There is so much fear flying around right now. And we loathe it. We have written about this before, but using fear to compel action is just the worst. And what we have right now is large-scale policy responses born out of fear. There was a meme that was shared with us the other day that we feel is very appropriate:
We’re going to start this newsletter with personal opinion and a little objective perspective on policy response so far. Then, because that response has absolutely blown up the service sector of our economy, we’ll segue into a first look at the Brave New World that we’re in. MMT is here, and it is not going anywhere. The Fed has been all up in the headlines recently, and not necessarily in a good way.
Here has been the evolution of policy response over the last two weeks:
These were announced as either “temporary suspensions” of “indefinite closings”, with the former sounding a lot better than the latter. Most of them are running for 2-3 weeks or so, with something around April 7th being the magical target for re-opening.
As of noon on St. Patrick’s Day (3/17), at least 74,000 public schools in this country were closed or scheduled to close. There are 98,277 public schools in the country. There are 50.8 million public school students in the country. Current closures impact at least 38.8 million of them. NYC accounts for 1.1 million of them by itself, and of that 1.1 million, it’s estimated that about 10% - 114,000 - are homeless and rely on the school system for food. 114,000 in NYC alone, and that’s not counting those who rely on the school system for food because of poverty despite not being homeless. 114,000. There are currently (as of 3/18) 6,500 confirmed cases of coronavirus across the US, 1,700 of which are in New York. 1,700. 114,000.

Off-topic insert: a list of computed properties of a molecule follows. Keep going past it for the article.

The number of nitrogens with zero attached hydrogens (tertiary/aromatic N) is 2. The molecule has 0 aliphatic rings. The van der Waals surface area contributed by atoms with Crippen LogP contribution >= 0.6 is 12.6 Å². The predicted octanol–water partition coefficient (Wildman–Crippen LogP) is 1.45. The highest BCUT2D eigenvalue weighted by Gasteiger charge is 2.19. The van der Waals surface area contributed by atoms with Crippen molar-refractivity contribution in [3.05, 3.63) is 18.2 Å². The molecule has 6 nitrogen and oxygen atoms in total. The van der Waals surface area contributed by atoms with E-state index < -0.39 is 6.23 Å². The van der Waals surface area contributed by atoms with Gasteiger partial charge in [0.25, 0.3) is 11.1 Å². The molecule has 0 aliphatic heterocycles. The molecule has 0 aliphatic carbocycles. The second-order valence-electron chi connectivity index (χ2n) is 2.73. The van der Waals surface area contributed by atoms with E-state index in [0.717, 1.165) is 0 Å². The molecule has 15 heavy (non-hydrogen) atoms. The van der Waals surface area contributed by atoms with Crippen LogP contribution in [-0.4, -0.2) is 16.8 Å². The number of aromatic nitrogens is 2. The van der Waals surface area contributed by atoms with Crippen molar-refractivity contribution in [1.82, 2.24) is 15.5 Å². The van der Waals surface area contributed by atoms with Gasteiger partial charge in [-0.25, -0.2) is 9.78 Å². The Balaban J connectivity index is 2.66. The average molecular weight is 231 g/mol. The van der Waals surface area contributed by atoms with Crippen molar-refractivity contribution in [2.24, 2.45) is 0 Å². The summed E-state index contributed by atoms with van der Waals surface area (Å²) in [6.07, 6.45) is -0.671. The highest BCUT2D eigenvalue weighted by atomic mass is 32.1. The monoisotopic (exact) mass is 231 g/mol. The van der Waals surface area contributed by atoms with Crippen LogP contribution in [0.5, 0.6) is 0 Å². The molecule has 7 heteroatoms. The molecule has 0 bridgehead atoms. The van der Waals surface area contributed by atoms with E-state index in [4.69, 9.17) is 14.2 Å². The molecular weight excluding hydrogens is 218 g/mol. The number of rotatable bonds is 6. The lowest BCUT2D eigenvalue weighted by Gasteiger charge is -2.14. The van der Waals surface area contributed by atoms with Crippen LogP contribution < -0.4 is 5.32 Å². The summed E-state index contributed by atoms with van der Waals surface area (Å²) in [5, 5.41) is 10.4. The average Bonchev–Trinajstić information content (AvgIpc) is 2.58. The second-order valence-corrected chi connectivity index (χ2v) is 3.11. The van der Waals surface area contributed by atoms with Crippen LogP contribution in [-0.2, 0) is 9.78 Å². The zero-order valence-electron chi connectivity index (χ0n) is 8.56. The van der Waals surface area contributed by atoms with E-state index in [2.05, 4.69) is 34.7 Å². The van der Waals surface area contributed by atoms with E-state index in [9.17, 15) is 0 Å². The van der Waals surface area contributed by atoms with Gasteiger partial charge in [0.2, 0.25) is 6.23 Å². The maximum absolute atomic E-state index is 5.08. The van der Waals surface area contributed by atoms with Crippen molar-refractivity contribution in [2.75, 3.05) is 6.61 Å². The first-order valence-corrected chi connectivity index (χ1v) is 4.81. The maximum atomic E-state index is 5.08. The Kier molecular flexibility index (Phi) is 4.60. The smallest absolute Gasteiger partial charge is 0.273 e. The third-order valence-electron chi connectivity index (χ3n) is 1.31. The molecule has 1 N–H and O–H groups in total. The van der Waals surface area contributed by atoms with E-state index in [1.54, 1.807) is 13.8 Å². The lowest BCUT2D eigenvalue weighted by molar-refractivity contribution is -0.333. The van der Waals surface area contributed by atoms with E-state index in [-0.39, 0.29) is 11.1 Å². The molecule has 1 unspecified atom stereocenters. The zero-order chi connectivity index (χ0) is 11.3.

As of March 16th, here’s a list of states that have shuttered restaurants and bars that we’re aware of (with, parenthetically, the number of confirmed COVID-19 cases present in the state according to the Johns Hopkins tracker as of 3/17 - and the overall percentage of that state’s population):
In statistics, those are what are known as “rounding errors”. And for that, you’ve got kids going hungry and millions of people instantly unemployed.
Because no, government cannot just step in with a new program to provide for what has been lost with all these closings. NYC has pledged to continue feeding students during the closures. Good for them. But think about the logistics there for a second. NYC schools serve 900,000 meals a day, every day. How do you coordinate that? How do you communicate to the affected students and families? How do you arrange for pickup or delivery? Especially in a way that is consistent with social distancing and/or self-quarantine orders?
Is it possible? Yes. Is it something you expect a city government bureaucracy to be able to manage effectively under the best of times, much less while under a state of emergency and trying to do everything else all at once? When was the last time you thought to yourself, “Wow, the TSA is just so efficient at what they do.” How about: “Man, the DMV really has their act together!” In fact, if you can construct a sentence along the lines of “(any government agency) is (any positive word) at (anything related to logistics or efficiency)”, let us know and we’ll post your answers in next month’s newsletter.
In a similar vein, the promises of unemployment support sound good in theory, but are a cluster in practice. If you’re sitting at home and bored, try and jump on your state’s expanded unemployment benefits website and see how long it takes until it crashes. (Spoiler alert: probably less time than you have on your hands right now.) So, revamp the entire unemployment benefits system to account for the 25 million service industry (specifically, “Leisure and Hospitality” and “Retail Trade”) jobs you just vaporized, plus add systems for suspending student loan payments, mortgage payments, utilities payments, child care, and some sort of government-sponsored food and/or grocery delivery...yeah, that should all go off without a hitch.
SBAs all over the country are offering 0% loans to small businesses to help them get through this crisis period. Again, nice in theory, but realistically profit margins for many small businesses in the service industry are so thin that another loan (because they probably already have at least one), even at zero percent, would never get repaid. That’s why so many businesses are laying people off or closing their doors for good.